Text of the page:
A traditional Mexican dish, chilaquiles are typically served at breakfast or brunch. Regional, family and individual variations are common but it most often consists of fresh corn tortillas topped with green or red salsa and topped with cheese, onion, avocado slices and sometimes, proteins like pulled chicken or a fried egg.


The word chilaquiles comes from the Nahuatl (Aztec) language historically spoken in Central Mexico. But the dish itself is one of those ubiquitous meals that appears with slight variations in many Central American cultures. First noted in American language cookbooks in the 1800s, it has long since been adopted as a staple of Mexican cuisine in the US and Canada.

What’s unique about chilaquiles?

Although this dish almost always contains lightly fried and quartered tortillas that serve as a base, toppings can vary widely. This makes chilaquiles popular as a vehicle for leftover bits and pieces around the kitchen and pantry. The ingredients are often kept separate until just before serving, then assembled.

Preparation instructions

For the most authentic expression of this traditional Mexican dish, it’s best to consult a cook with Latin roots. Mexican blogger Charbel has posted her version of chilaquiles verde on My Latina Table.

In her recipe a fried egg tops the chilaquiles, and this is common, especially when it’s served as breakfast. But just as often it is served without the egg.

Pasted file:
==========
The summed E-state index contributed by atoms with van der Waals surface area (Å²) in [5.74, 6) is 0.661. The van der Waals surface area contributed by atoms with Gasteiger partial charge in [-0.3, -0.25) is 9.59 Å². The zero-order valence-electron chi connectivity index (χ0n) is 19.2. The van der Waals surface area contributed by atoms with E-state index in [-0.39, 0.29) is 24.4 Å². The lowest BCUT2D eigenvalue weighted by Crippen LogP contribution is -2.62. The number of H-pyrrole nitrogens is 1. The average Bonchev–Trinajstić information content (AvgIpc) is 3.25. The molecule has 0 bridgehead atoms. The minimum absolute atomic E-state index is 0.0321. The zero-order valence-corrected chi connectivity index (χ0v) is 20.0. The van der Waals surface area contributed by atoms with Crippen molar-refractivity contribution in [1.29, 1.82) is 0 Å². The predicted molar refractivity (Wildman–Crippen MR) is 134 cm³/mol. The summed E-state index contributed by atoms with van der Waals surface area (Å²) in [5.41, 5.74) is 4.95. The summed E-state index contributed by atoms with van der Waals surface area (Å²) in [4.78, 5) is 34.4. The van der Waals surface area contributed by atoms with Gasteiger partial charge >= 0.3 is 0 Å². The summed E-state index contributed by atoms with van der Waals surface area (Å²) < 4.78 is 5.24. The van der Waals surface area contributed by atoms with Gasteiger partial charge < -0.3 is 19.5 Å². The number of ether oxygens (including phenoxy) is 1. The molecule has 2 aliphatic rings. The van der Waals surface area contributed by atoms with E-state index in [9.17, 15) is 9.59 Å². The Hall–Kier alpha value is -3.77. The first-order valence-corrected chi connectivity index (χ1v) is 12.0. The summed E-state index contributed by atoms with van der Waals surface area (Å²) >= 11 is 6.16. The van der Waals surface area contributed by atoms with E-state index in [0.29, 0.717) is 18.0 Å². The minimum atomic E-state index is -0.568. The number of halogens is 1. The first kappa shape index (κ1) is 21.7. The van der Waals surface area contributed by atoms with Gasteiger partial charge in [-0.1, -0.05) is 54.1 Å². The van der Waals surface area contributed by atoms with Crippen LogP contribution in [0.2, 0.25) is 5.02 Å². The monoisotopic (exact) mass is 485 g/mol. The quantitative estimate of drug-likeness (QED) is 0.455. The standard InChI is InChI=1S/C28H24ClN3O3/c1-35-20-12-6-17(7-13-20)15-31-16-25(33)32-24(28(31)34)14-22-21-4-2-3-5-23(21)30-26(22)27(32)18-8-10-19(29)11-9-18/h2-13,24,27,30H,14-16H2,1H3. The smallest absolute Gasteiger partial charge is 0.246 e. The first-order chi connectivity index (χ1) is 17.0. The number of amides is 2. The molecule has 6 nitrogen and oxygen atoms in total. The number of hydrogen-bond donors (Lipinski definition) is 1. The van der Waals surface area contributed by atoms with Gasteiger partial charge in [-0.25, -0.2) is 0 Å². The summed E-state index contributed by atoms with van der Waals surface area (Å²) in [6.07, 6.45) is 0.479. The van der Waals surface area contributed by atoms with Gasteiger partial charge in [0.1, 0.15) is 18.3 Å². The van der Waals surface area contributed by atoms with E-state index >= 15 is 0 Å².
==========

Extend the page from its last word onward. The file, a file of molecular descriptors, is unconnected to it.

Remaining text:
To keep the tortillas crisp, the sauce or mole is added at the last minute before serving.


Besides regional differences, chilaquiles are served with two main sauces – verde or green, and red, or salsa roja. Toppings can also vary from queso fresco (fresh cheese) and crema to pulled chicken or beef and avocado.

The Mexican provinces of Sinaloa and Jalisco have famous versions that differ in texture (longer cooking times lead to thicker sauce in the Jaliscan city of Guadalajara, for example) and the use of a white sauce.

In fine dining restaurants such as New York City’s Atla, gourmet versions may involve deconstructed ingredients or substitutions such as chorizo. But chilequiles is traditionally a casual food for everyday people – so of course there are downscale versions that feature tortilla chips rather than fresh baked tortillas.